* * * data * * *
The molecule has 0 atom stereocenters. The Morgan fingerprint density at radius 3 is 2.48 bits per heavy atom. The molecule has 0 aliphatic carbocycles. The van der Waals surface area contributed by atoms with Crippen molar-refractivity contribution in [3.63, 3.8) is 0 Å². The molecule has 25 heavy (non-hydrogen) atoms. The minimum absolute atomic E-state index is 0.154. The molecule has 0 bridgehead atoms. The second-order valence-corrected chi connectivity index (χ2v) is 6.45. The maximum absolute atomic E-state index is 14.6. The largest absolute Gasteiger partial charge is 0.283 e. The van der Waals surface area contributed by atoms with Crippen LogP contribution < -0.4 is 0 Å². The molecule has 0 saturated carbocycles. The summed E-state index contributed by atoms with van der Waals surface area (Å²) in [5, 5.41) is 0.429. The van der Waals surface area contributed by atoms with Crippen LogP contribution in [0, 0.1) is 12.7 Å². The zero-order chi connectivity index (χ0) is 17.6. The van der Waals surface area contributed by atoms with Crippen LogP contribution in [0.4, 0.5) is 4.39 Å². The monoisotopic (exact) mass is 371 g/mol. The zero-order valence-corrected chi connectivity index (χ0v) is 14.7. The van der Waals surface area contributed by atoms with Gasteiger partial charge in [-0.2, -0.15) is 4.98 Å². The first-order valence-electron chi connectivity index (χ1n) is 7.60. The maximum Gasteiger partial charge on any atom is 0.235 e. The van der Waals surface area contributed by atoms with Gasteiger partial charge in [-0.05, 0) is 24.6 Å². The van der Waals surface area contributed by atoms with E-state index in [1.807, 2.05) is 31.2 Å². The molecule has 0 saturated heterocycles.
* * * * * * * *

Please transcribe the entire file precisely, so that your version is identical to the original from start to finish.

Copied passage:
The molecule has 0 atom stereocenters. The Morgan fingerprint density at radius 3 is 2.48 bits per heavy atom. The molecule has 0 aliphatic carbocycles. The van der Waals surface area contributed by atoms with Crippen molar-refractivity contribution in [3.63, 3.8) is 0 Å². The molecule has 25 heavy (non-hydrogen) atoms. The minimum absolute atomic E-state index is 0.154. The molecule has 0 bridgehead atoms. The second-order valence-corrected chi connectivity index (χ2v) is 6.45. The maximum absolute atomic E-state index is 14.6. The largest absolute Gasteiger partial charge is 0.283 e. The van der Waals surface area contributed by atoms with Crippen LogP contribution < -0.4 is 0 Å². The molecule has 0 saturated carbocycles. The summed E-state index contributed by atoms with van der Waals surface area (Å²) in [5, 5.41) is 0.429. The van der Waals surface area contributed by atoms with Crippen LogP contribution in [0, 0.1) is 12.7 Å². The zero-order chi connectivity index (χ0) is 17.6. The van der Waals surface area contributed by atoms with Crippen LogP contribution in [0.4, 0.5) is 4.39 Å². The monoisotopic (exact) mass is 371 g/mol. The zero-order valence-corrected chi connectivity index (χ0v) is 14.7. The van der Waals surface area contributed by atoms with Gasteiger partial charge in [-0.2, -0.15) is 4.98 Å². The first-order valence-electron chi connectivity index (χ1n) is 7.60. The maximum Gasteiger partial charge on any atom is 0.235 e. The van der Waals surface area contributed by atoms with Gasteiger partial charge in [-0.05, 0) is 24.6 Å². The van der Waals surface area contributed by atoms with E-state index in [1.807, 2.05) is 31.2 Å². The molecule has 0 saturated heterocycles.